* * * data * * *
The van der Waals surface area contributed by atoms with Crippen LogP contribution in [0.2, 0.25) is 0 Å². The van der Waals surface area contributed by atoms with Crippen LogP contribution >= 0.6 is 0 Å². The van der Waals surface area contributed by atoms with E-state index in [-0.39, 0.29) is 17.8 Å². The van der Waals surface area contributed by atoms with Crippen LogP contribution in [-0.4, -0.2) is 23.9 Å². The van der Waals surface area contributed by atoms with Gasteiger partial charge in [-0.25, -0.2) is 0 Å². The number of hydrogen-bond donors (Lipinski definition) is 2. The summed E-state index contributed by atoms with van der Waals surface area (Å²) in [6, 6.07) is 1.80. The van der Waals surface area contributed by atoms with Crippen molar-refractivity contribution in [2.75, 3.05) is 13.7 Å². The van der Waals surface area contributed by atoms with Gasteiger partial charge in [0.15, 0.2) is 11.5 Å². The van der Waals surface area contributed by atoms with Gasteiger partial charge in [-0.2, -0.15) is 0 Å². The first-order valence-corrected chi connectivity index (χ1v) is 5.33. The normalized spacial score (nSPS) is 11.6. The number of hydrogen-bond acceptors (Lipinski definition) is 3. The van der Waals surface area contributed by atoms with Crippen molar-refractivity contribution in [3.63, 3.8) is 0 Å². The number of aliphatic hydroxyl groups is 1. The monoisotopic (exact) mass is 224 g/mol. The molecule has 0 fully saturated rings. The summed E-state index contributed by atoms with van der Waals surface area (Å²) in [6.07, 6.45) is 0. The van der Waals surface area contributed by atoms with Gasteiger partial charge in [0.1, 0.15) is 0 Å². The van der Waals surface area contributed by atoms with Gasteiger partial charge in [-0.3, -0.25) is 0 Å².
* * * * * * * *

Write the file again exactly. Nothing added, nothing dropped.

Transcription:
The van der Waals surface area contributed by atoms with Crippen LogP contribution in [0.2, 0.25) is 0 Å². The van der Waals surface area contributed by atoms with Crippen LogP contribution >= 0.6 is 0 Å². The van der Waals surface area contributed by atoms with E-state index in [-0.39, 0.29) is 17.8 Å². The van der Waals surface area contributed by atoms with Crippen LogP contribution in [-0.4, -0.2) is 23.9 Å². The van der Waals surface area contributed by atoms with Gasteiger partial charge in [-0.25, -0.2) is 0 Å². The number of hydrogen-bond donors (Lipinski definition) is 2. The summed E-state index contributed by atoms with van der Waals surface area (Å²) in [6, 6.07) is 1.80. The van der Waals surface area contributed by atoms with Crippen molar-refractivity contribution in [2.75, 3.05) is 13.7 Å². The van der Waals surface area contributed by atoms with Gasteiger partial charge in [0.15, 0.2) is 11.5 Å². The van der Waals surface area contributed by atoms with Gasteiger partial charge in [-0.2, -0.15) is 0 Å². The first-order valence-corrected chi connectivity index (χ1v) is 5.33. The normalized spacial score (nSPS) is 11.6. The number of hydrogen-bond acceptors (Lipinski definition) is 3. The van der Waals surface area contributed by atoms with Crippen molar-refractivity contribution in [3.63, 3.8) is 0 Å². The number of aliphatic hydroxyl groups is 1. The monoisotopic (exact) mass is 224 g/mol. The molecule has 0 fully saturated rings. The summed E-state index contributed by atoms with van der Waals surface area (Å²) in [6.07, 6.45) is 0. The van der Waals surface area contributed by atoms with Gasteiger partial charge in [0.1, 0.15) is 0 Å². The van der Waals surface area contributed by atoms with Gasteiger partial charge in [-0.3, -0.25) is 0 Å².